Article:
Juleswood residents thankful they can stay under new ownership

Earlier this year we told you about folks living in the Juleswood Mobile Home Park in Darlington County who got a letter from their landlord giving them 30 days to find somewhere else to live. Finally though, after months of fighting, residents suddenly seem to have much to be thankful for.
Earlier this year we told you about folks living in the Juleswood Mobile Home Park in Darlington County who got a letter from their landlord giving them 30 days to find somewhere else to live. Finally though, after months of fighting, residents suddenly seem to have much to be thankful for.

DARLINGTON, SC (WBTW) – Earlier this year we told you about folks living in the Juleswood Mobile Home Park in Darlington County who got a letter from their landlord giving them 30 days to find somewhere else to live. Finally though, after months of fighting, residents suddenly seem to have much to be thankful for.

The few remaining residents living on the property said they had been blessed, others claimed their prayers had been answered. Whatever it was, it came in the form of new property owner Wesley Rollins of Rock Hill, SC, who told residents that they can stay where they live for as long as they wish. Rollins took over the deed to Juleswood in late October.

 

“We are grateful, we are thankful!” exclaimed David Gregg, arms triumphantly lifted in a V above his head.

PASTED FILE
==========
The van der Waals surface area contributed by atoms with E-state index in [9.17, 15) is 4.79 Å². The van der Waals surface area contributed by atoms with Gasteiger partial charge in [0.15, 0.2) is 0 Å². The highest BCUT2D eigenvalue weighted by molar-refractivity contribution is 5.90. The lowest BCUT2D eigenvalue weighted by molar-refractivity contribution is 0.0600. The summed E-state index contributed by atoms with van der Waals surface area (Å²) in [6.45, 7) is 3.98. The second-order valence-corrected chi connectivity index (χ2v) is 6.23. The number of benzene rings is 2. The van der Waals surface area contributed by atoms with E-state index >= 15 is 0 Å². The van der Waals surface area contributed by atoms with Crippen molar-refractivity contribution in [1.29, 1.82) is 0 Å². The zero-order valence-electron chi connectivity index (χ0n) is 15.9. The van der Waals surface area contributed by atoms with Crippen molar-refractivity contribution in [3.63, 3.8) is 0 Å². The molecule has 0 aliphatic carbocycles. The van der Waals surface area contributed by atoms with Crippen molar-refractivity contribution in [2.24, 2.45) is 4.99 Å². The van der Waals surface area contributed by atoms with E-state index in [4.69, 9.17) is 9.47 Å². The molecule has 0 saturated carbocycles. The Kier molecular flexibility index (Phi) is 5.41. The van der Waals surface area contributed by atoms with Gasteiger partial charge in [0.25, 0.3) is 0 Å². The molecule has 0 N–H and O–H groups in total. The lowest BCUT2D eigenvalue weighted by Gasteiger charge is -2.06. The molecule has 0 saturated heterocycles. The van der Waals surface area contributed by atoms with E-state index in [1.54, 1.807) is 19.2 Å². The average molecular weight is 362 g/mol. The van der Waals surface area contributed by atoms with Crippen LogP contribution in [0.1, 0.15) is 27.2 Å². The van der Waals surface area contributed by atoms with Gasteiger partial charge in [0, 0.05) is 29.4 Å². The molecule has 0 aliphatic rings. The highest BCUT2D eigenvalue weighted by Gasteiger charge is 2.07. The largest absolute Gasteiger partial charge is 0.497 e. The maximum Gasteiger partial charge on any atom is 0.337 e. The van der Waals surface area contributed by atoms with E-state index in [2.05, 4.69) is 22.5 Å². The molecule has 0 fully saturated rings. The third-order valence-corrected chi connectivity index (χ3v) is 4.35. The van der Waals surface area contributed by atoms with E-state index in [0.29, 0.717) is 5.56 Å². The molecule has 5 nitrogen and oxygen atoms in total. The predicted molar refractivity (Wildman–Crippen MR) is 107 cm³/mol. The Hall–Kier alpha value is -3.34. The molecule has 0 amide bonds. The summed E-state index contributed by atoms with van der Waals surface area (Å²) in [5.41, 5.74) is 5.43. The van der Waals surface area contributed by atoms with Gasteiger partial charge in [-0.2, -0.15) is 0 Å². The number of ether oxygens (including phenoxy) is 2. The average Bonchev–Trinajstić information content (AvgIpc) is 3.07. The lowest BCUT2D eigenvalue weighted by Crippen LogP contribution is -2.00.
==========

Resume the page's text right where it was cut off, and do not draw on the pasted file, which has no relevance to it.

It’s been a long hard fight for 38-year Juleswood resident David Gregg and his neighbors.

After the previous landowner passed away, the owner’s estate tried to sell the land. Gregg and others living there at the time were told that they–and their mobile homes–had 30 days to get out.

“I’ve been living here 38 years and counting,” Gregg quipped. He said his age, poor health, and low income made it nearly impossible for him to move.

 

“My mobile home is a 1971 mobile home,” He explained. “But now thanks to the good and mighty Master, it’s mine and the Lord’s.”

 

Rev. Gore, Ms. Jackson, residents of the community, and other politicians spoke several times to both Darlington County and city councils, state and federal housing agencies, and explored legal options that might allow the residents to stay–no matter who owned the land.

“Our objective overall is to prevent homelessness,” said Rev. Gore. Gore directs the Darlington Family Engagement Program, and said he’s proud they were able to attract a new owner, avoiding a legal battle, and keeping Gregg and his neighbors right where they want to be.

“We were happy just to be able to help these people in this community,” Gore smiled. “And reach some resolution and be able to stay here where they’ve been 15, 20, maybe 30 years.”

Many officials–residents, volunteers, politicians, etc.–tell News 13 that David Gregg deserved recognition for standing up for his rights and those of his neighbors.

Jackson and Gore said they plan pursue funding to get Mr. Gregg an upgrade on his 1971 mobile home.

 

“His trailer is in the condition where it needs to be rehabbed or improved or  a new one needs to be replaced,” Jackson said.

Wes Rollins, the new owner of the Juleswood property, spoke briefly on the phone to News 13 Wednesday afternoon.

He said big plans were already in the works to improve the neighborhood, including paving the road in and out of the development, landscaping, and trash collections, all in an effort to help eventually get David Gregg dozens more neighbors very soon.